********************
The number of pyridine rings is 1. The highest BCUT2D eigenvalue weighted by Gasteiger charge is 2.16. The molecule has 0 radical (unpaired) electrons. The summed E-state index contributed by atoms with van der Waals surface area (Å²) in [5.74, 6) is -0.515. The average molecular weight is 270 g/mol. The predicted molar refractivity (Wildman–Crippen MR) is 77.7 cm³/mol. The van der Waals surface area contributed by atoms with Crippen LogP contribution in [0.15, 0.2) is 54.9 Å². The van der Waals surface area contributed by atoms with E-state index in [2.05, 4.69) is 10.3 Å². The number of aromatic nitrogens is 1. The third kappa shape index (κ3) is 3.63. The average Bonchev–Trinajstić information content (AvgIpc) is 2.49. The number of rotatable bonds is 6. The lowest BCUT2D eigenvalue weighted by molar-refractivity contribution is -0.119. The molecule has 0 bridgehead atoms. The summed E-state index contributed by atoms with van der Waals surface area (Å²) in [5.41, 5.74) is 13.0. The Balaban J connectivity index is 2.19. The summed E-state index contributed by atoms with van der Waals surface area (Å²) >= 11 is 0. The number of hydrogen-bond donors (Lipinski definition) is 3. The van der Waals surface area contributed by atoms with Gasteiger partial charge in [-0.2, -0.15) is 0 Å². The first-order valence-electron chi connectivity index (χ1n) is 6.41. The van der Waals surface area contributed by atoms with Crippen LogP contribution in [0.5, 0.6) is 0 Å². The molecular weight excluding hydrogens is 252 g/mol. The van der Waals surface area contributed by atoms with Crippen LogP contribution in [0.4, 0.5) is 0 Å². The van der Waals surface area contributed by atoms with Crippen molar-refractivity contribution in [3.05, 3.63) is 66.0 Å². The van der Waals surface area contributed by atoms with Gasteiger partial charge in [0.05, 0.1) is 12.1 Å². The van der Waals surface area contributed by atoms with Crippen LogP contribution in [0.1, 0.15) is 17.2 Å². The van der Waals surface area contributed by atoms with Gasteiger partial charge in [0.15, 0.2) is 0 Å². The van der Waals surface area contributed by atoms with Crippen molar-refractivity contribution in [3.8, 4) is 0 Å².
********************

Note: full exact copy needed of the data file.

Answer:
The number of pyridine rings is 1. The highest BCUT2D eigenvalue weighted by Gasteiger charge is 2.16. The molecule has 0 radical (unpaired) electrons. The summed E-state index contributed by atoms with van der Waals surface area (Å²) in [5.74, 6) is -0.515. The average molecular weight is 270 g/mol. The predicted molar refractivity (Wildman–Crippen MR) is 77.7 cm³/mol. The van der Waals surface area contributed by atoms with Crippen LogP contribution in [0.15, 0.2) is 54.9 Å². The van der Waals surface area contributed by atoms with E-state index in [2.05, 4.69) is 10.3 Å². The number of aromatic nitrogens is 1. The third kappa shape index (κ3) is 3.63. The average Bonchev–Trinajstić information content (AvgIpc) is 2.49. The number of rotatable bonds is 6. The lowest BCUT2D eigenvalue weighted by molar-refractivity contribution is -0.119. The molecule has 0 bridgehead atoms. The summed E-state index contributed by atoms with van der Waals surface area (Å²) in [5.41, 5.74) is 13.0. The Balaban J connectivity index is 2.19. The summed E-state index contributed by atoms with van der Waals surface area (Å²) >= 11 is 0. The number of hydrogen-bond donors (Lipinski definition) is 3. The van der Waals surface area contributed by atoms with Gasteiger partial charge in [-0.2, -0.15) is 0 Å². The first-order valence-electron chi connectivity index (χ1n) is 6.41. The van der Waals surface area contributed by atoms with Crippen LogP contribution in [0.5, 0.6) is 0 Å². The molecular weight excluding hydrogens is 252 g/mol. The van der Waals surface area contributed by atoms with Crippen LogP contribution in [0.4, 0.5) is 0 Å². The van der Waals surface area contributed by atoms with Crippen molar-refractivity contribution in [3.05, 3.63) is 66.0 Å². The van der Waals surface area contributed by atoms with Gasteiger partial charge in [0.05, 0.1) is 12.1 Å². The van der Waals surface area contributed by atoms with Crippen LogP contribution in [0.1, 0.15) is 17.2 Å². The van der Waals surface area contributed by atoms with Gasteiger partial charge in [0.15, 0.2) is 0 Å². The van der Waals surface area contributed by atoms with Crippen molar-refractivity contribution in [3.8, 4) is 0 Å².